Ford Amercia’s latest contribution to motorsport is this newly developed FR9 NASCAR race engine in partnrship with Roush Yates. It will be featured in this years NASCAR Sprint Cup series and as ford says this is the first NASCAR-purposed engine by the company which has significant improvements over previous Windsor engines. A re-worked cooling system allows NASCAR teams to add more tape to the front of the car to improve downforce. The valve-train has been completely redone allowing for higher and more reliable horsepower. Thirdly, the very structure of the block has been re-engineered making assembly and maintenance easier.
“This is an exciting time for us to say the least, especially with the way our two companies have worked so well together on this project,” Yates said. “I’ve never had the opportunity to work on a NASCAR engine with a clean sheet of paper, but that’s basically what we’ve done and I’ve enjoyed every second. We feel we’ve got a piece that will not only be better than what we’ve got now, but will give us room to grow.
“With the exception of a few cylinder head changes through the years, we’ve had the same engine since 1991 and have been able to squeeze out every ounce of power and speed possible,” he added. “What’s got me so excited is we’ve won races and championships with an engine many consider old, and this new piece is definitely a notch above, so we’ve got a lot to look forward to for years to come.”
Just when FR9 is ready for competition remains to be seen, but a tentative target date is the second-half of the 2009 season.
“The timing on it is really going to be determined by how much you can afford and how competitive the engine proves to be,” team owner Jack Roush said. “The obsolescence of the existing engine, depending on the timing of it and results we’re having, also will include other variable additional costs to the teams. The obsolescence could be of very little cost to the teams or it could be in the millions of dollars for teams.
“So I’m anxious, given the economic circumstances and the competitiveness of the [current] engine. I’m going to have the brakes on its introduction, so that we don’t obsolete a current engine that’s got value in it, that’s got service life left in it. And so we certainly don’t take the risk of trying to do something too soon when we don’t have enough testing done to determine that it’s going to be a solid move without risk.”
Roush Fenway driver David Ragan is eager to embrace the new engine. “As a race car driver, we always want more power. Even if we’ve got the most, we always want just a little bit more,” he said. “Like Jack has mentioned, that engine that we’re running currently right now is the same engine, basically, that they were running in the 1970s and 1980s.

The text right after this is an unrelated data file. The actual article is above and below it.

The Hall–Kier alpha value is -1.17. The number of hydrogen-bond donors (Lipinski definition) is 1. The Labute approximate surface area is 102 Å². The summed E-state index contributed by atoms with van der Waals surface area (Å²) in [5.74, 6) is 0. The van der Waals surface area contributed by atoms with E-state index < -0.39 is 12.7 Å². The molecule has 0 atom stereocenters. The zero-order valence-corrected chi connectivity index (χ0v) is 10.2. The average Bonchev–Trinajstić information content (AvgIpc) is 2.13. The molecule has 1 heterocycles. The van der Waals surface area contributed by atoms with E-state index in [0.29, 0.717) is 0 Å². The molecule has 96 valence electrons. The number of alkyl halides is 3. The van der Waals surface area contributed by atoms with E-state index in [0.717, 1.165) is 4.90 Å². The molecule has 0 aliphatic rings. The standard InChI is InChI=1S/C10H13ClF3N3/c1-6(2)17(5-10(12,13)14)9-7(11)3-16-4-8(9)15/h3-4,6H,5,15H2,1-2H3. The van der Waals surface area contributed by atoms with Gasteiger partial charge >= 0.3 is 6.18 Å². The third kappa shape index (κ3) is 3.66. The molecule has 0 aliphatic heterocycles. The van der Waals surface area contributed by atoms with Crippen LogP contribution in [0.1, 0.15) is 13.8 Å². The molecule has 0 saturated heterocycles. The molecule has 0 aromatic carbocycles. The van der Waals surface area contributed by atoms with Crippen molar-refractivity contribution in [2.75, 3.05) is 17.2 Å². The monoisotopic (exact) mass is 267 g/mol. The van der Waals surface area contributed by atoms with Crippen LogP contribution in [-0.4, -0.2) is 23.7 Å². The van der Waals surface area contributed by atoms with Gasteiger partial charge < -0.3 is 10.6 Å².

“A lot of new technology has gone into the new engine. It’s not only the horsepower, but there are other advantages — the weight, the water-flow technology, a lot of the construction of the engine that is going to make it easier to work around it, to set up the cars a little different, our aero package. The Ford power is something everybody thinks about, but there are four or five things that go along with that engine that will help the total performance of the car.”
There are three key differences between FR9 and the current engine. First, the cooling system has been re-worked and will allow teams to optimize the amount of tape they can put on the front grille and improve downforce. Second, the valve train has been improved, and, third, the production and assembly of FR9 will be much easier than today’s model.
The FR9 does not retain any of the original production 351 dimensions as the current model.
“Our main priority when we started this project was to get the bones of the engine right. We wanted to make sure we had the proper layout, the right block structure and that the overall skeleton of the engine was correct,” Simon said. “Even though we’ve been working on these engines for decades and know a lot of things about them, there was still a lot we didn’t know. In that case, we went and did some testing to get the answer.”
That data-driven philosophy for designing the engine was crucial for building an engine that would not only be reliable and efficient, but powerful as well.
“It was a completely different mindset and approach to making power,” Simon noted. “We did not finalize any part of the engine until we acquired the data that told us what was going to be our optimum setting or optimum dimension. The key to all of this in the first phase of our development was to produce as much power through the design of the engine as possible and to make sure we had the very best layout, the very best dimension, and the very best combination of dimensions that we could within the framework of the rules.”
A late-season roll out would potentially impact the Chase, and that is something Roush is keeping an eye on.
“All five of mine and hopefully all three of the Yates teams will be running for a championship, trying to get in the Chase,” Roush noted. “And we certainly wouldn’t make any decision that would involve any risk that we were able to anticipate.
“But we may wind up placing it in an ARCA program initially. Certainly some of the short tracks not known to be hard on engines would be an option. I’m certain that we will go tire testing with it at some of the Goodyear tire tests that are coming up. That’s a way to generate a lot of miles.”
Yates echoed those sentiments, noting the new engine would not be rushed into competition. “We don’t feel a need to rush because our current engine is still strong and that gives us the luxury to take our time and make sure we do FR9 right,” he said. “I know we’ve got a winner here, and I can’t wait to see it on the track.”
via : webridestv